My Moral Awakening
The New York Times > Opinion > Op-Ed Contributor: The Ends of the World as We Know Them
A society contains a built-in blueprint for failure if the elite insulates itself from the consequences of its actions. That's why Maya kings, Norse Greenlanders and Easter Island chiefs made choices that eventually undermined their societies. They themselves did not begin to feel deprived until they had irreversibly destroyed their landscape.
Could this happen in the United States? It's a thought that often occurs to me here in Los Angeles, when I drive by gated communities, guarded by private security patrols, and filled with people who drink bottled water, depend on private pensions, and send their children to private schools. By doing these things, they lose the motivation to support the police force, the municipal water supply, Social Security and public schools. If conditions deteriorate too much for poorer people, gates will not keep the rioters out. Rioters eventually burned the palaces of Maya kings and tore down the statues of Easter Island chiefs; they have also already threatened wealthy districts in Los Angeles twice in recent decades.
When I was in high school I was a great fan of Ayn Rand. In fact, I read her complete works from Atlas Shrugged to her essays in For the New Intellectual which, at 15, I thought was addressed to me. I liked the feel of her scheme as it seemed to me at the time: hard, intense and angular, achievement through energy and striving, power, glory and heroism. It was a gut feeling, a sensibility--I hated soft. I also believed that Capitalism, the untried ideal, if it were ever implemented would not only raise all ships but give me the chance to exert myself to the fullest and achieve glory.
Then one day when I happened to be awake during American History class, I learned about Market Failure. Mrs. Paul nee Miss Weiss (she got married during the term I was in her class) lectured on the Great Depression. She described how farmers plowed under mountains of grain while people in the cities were starving because it couldn't be any other way. If there were an oversupply of grain farmers wouldn't get a decent price for it and they would starve, so they buried it and everyone was worse off. That and all the other vicious circles ground round and round and things became worse still. It made perfect sense and absolutely no sense at all: all the stuff people needed was there--there was no shortage of food, land, water or natural resources but people were badly off and there was no way out. The disaster was man-made but couldn't, in any way that I could see, be unmade since everyone was behaving rationally.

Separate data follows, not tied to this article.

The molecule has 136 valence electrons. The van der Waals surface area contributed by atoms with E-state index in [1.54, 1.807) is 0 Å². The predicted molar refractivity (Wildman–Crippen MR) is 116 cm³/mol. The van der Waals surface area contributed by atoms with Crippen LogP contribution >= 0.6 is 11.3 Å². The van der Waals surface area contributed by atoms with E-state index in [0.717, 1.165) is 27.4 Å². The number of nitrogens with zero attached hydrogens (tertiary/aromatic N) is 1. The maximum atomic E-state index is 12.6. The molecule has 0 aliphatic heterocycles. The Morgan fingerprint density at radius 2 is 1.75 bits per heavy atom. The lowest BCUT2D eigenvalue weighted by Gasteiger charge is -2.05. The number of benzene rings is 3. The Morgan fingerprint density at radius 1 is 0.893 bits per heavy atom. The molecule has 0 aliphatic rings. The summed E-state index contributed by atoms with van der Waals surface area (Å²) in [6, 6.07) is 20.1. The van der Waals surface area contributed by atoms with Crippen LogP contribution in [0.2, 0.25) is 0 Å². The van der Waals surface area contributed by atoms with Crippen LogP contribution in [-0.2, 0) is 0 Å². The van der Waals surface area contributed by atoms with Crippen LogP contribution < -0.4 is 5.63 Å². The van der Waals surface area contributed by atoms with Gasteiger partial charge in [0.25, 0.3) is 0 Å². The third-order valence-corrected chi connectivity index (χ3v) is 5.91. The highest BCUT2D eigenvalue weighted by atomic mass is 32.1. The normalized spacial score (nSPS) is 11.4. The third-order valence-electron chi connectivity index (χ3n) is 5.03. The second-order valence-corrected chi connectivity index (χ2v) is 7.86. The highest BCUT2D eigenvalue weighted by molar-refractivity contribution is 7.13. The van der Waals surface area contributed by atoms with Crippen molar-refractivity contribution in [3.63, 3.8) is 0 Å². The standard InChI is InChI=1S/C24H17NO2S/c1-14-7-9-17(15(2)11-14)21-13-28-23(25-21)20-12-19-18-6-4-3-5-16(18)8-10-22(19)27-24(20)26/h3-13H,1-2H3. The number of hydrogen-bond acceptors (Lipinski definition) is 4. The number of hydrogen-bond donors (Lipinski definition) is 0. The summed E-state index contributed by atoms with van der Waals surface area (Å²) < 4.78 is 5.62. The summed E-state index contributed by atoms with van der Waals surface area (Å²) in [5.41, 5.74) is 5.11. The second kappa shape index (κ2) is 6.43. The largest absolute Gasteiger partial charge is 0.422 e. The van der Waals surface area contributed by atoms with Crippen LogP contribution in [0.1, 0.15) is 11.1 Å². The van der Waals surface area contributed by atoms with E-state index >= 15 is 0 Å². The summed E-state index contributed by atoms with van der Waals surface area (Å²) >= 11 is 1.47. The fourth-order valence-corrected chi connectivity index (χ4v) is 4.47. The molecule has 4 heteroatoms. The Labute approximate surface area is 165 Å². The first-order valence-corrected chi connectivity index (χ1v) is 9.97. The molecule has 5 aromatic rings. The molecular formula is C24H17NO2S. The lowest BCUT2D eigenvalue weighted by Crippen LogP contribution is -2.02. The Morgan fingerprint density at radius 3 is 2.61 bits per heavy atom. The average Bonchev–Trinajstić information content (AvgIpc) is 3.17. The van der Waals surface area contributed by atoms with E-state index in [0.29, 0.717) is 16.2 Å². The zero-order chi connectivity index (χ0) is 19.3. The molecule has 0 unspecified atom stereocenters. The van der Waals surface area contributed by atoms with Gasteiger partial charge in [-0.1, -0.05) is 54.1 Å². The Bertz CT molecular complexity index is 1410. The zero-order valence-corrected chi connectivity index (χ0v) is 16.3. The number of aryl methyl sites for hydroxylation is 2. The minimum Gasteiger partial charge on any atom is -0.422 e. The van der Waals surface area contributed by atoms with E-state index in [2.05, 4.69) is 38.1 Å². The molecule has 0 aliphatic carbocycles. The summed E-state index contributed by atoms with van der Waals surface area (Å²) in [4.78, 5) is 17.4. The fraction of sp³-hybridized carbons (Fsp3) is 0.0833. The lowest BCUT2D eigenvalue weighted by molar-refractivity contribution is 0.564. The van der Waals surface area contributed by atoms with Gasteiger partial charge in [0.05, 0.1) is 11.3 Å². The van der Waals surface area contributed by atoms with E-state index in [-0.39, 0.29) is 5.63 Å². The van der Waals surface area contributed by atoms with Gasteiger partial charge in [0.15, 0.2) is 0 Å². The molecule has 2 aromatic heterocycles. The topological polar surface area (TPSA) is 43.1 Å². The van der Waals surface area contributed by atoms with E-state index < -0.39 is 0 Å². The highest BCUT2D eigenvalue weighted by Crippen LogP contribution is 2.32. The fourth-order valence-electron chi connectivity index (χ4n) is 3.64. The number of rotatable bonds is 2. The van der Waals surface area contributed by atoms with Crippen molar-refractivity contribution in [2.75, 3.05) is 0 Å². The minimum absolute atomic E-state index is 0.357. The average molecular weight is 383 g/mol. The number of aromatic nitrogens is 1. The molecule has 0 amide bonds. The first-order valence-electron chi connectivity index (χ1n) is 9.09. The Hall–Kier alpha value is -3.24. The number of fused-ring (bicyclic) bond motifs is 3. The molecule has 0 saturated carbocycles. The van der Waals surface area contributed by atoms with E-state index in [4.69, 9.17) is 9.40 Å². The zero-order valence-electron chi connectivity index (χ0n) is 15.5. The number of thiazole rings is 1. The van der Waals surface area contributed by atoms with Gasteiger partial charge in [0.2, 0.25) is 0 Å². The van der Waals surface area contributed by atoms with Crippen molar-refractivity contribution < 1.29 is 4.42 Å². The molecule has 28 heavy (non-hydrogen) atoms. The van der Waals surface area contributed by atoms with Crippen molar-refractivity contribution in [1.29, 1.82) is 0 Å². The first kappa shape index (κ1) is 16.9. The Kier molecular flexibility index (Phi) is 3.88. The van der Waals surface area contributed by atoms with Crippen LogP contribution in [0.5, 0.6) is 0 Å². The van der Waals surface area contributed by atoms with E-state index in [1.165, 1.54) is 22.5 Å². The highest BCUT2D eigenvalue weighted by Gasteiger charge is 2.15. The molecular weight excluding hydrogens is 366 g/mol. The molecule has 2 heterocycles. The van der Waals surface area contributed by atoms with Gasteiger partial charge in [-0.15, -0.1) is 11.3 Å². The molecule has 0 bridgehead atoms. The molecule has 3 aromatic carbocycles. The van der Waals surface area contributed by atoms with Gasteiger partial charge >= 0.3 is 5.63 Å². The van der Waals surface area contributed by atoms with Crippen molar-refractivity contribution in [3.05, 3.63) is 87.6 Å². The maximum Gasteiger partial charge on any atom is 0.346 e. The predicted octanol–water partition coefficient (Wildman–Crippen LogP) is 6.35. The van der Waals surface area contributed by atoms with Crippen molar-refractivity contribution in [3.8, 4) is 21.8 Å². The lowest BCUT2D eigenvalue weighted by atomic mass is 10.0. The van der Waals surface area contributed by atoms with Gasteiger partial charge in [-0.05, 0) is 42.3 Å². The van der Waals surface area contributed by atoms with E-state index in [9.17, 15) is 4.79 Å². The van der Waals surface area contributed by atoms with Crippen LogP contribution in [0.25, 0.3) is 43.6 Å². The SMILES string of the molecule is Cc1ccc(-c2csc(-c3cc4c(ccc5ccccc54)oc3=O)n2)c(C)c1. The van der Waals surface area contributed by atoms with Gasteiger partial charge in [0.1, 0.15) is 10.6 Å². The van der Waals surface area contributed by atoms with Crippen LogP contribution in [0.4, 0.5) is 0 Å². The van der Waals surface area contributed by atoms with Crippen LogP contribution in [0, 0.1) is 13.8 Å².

That was when Morality grabbed me by the throat and shook me until until my eyes bugged out--like my lab worrying his stuffed koala. Before then, as an aspiring New Intellectual I thought I knew all about Morality and was convinced that it wasn't for me: Morality was a matter of making oneself worse off so that others could be better off and I didn't see any reason why I should do that. Mulling over this puzzle it seemed that everything I'd believed was washing away from under my feet: flawless rationality generated the most absurd, pointless waste and not just accidently but with the inexorable a prioricity of a proof in geometry. I realized that Ayn Rand was wrong. But I got a D in the course anyway.
It's still those man-made disasters that get under my skin. News of the tsunami in South Asia, dead children, villages destroyed doesn't grip me in the way that the stories of ongoing war, lawlessness and corruption that ruin people's lives and whole societies do. I remember reading somewhere that Indian pashas became fabulously wealthy because British colonialism freed them from the duty of burning up their resources through socially obligatory warfare. It's the nature of Nature, blindly irrational, to be red in tooth and claw. We can't complain, but just fight it for all we're worth. It's the irrational results of human rationality that haunt me.
The linked article from the NYTimes rehearses that theme--how nations and cultures collapse under their own weight, how the Norse in Greenland and the Mayan elite made rational self-interested decisions that destroyed them and wiped out their civilizations while, predictably, the Germans and the Japanese planned, regulated and flourished. Will we ever get it? The author bravely but without much conviction thinks that we might since, unlike the Mayan kings, Easter Islanders, Norse Greenlanders and Mangarevians we have the benefit of the Historical Perspective and his books.
I'm not convinced because I don't know many people who spend their time worrying about the Mangarevians or have a clue about the Historical Perspective. Most policy makers don't seem to get it either and even if they do they have to answer to voters who don't.